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Swachh City Without Citizens?

Citizen engagement in city development and governance processes is evident in Jhansi, Ajmer and Muzaffarpur, where PRIA has been facilitating citizen engagement among informal settlements. These cities have improved their rankings in Swachh Survekshan – 2017. Yet, citizen engagement has lower weightage in such survey results. Anshuman Karol, Programme Manager, PRIA reminds us active citizenship can only be sustained if it gets due value in terms of results and outcomes.

Results of Swachh Survekshan – 2017 were announced on 4 May 2017. Many residents of Indore, Bhopal and Vishakhapatnam (ranked 1, 2 and 3 respectively) must be feeling joy and pride? In fact, these cities have improved their rankings (from 25, 21 and 5 respectively) from last year’s results. At the other end are Gonda, Bhusawal and Bagaha (ranked 434, 432 and 431 respectively). Do the citizens living in these cities feel ashamed that their city ranks the lowest in cleanliness, as decided by a government survey? I think not, because they have probably become habituated to the wretched “cleanliness” of their cities and they have “adjusted” to these living conditions. They are probably disengaged from their city. These cities had not participated in the 2016 survey. What prompted them to do so this year?

The criteria for ranking of cities in the Swachh Survekshan is based on three components – 45 per cent marks for cities becoming open defecation free, solid waste management (including sweeping, collection, transportation and processing of garbage), education and capacity building; 25 per cent marks for field inspection; and 30 per cent for citizen feedback. Looking at the marks obtained by cities under the citizen feedback criteria, Indore scored 497 (out of 600), whereas last year’s cleanest city, Mysuru, scored 449. Cities like Gonda which lag far behind also score poorly on citizen feedback (Gonda scored only 191).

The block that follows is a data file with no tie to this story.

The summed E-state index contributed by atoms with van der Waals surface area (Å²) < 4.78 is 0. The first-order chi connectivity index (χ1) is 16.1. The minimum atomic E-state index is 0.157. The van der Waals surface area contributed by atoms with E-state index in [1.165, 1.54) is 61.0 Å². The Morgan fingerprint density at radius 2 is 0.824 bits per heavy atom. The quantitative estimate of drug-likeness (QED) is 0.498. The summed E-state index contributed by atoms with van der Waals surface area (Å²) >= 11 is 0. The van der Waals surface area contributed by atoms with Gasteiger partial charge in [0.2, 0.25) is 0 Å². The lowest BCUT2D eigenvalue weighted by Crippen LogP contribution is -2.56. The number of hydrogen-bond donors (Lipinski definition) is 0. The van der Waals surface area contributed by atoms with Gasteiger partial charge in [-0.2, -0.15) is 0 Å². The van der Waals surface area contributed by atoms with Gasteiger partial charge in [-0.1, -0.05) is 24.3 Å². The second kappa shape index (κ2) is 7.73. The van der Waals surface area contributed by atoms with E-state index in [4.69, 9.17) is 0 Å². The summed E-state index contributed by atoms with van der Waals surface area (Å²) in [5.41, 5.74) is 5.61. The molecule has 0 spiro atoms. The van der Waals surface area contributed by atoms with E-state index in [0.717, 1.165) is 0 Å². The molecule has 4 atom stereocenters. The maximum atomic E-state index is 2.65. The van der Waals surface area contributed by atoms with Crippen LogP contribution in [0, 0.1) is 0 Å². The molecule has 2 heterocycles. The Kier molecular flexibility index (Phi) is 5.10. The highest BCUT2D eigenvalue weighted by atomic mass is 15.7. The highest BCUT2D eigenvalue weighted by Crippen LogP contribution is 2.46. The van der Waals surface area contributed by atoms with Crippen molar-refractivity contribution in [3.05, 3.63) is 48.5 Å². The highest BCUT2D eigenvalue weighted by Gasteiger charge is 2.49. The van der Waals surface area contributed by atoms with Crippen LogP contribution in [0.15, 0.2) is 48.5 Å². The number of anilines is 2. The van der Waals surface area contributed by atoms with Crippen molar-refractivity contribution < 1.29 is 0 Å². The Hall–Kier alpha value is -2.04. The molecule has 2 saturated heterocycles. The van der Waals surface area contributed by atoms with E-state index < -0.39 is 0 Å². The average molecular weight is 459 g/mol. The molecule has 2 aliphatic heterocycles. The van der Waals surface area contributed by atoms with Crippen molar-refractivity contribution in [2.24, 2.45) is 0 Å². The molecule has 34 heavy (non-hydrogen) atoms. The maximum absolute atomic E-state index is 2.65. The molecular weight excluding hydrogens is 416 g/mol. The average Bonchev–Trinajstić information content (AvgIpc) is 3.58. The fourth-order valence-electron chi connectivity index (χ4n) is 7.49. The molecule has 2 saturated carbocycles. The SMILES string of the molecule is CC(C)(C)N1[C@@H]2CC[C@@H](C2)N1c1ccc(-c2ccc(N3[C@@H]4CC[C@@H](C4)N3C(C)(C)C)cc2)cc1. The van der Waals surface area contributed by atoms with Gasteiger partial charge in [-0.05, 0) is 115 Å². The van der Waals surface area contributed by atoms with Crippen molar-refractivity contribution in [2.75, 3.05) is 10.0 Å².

Why does the Survey give a lower weightage for the opinion of a city resident, about her own city? It looks like her opinion doesn’t carry “weight”. Active and vigilant citizenship helps in building demand from citizens for a clean city, influencing those criteria (like garbage collection) which happen to carry more weightage. The question is: how can such active citizenship be triggered and facilitated? It cannot happen as a result of a series of advertisements just a week or two before the survey begins. It requires concerted and sustained interaction and building of capacities to engage – both with city residents as well as service providers.

Citizen engagement in city development and governance processes is evident in three cities – Jhansi, Ajmer and Muzaffarpur – where PRIA has been working for the past 14 months to build capacities of those living in informal settlements to demand services. The municipalities too seem to be responding. Though these cities rank 166, 226 and 304 in this year’s Swachh Survekshan, Jhansi ranked 269 in 2014 and Ajmer 401 in 2014. Jhansi is recognised as the 4th fastest moving city in the north zone in 2-10 lakh population category. The informal settlements in these cities are building a cadre of citizen leaders to take up issues of development, with special focus on sanitation. These citizen groups, called settlement improvement committees (SICs), have managed to change the situation in their settlements, which have persisted for the past 20-30 years.

Residents of over 100 informal settlements in Ajmer, Muzaffarpur and Jhansi are witnessing the importance of citizen participation in getting basic services at their doorstep. Sustained engagement efforts by these citizens have proved catalytic in ensuring individual household and community toilets, cleaning and construction of drains, regular sweeping and collection of waste by their municipalities. It is important to keep up these efforts for sustainability.

Active citizenship can only be sustained if it gets due value in terms of results and outcomes. Enhancing the weightage of citizen feedback in such surveys so that service providers will become more accountable to cities and citizens will be welcomed. Most importantly, if citizen feedback mechanisms are applied regularly with assured accountability of service providers, ‘swachhta competitions’ will be more meaningful and participatory.

Photo courtesy Mr Satyanshu, PRIA Field Animator, Muzaffarpur




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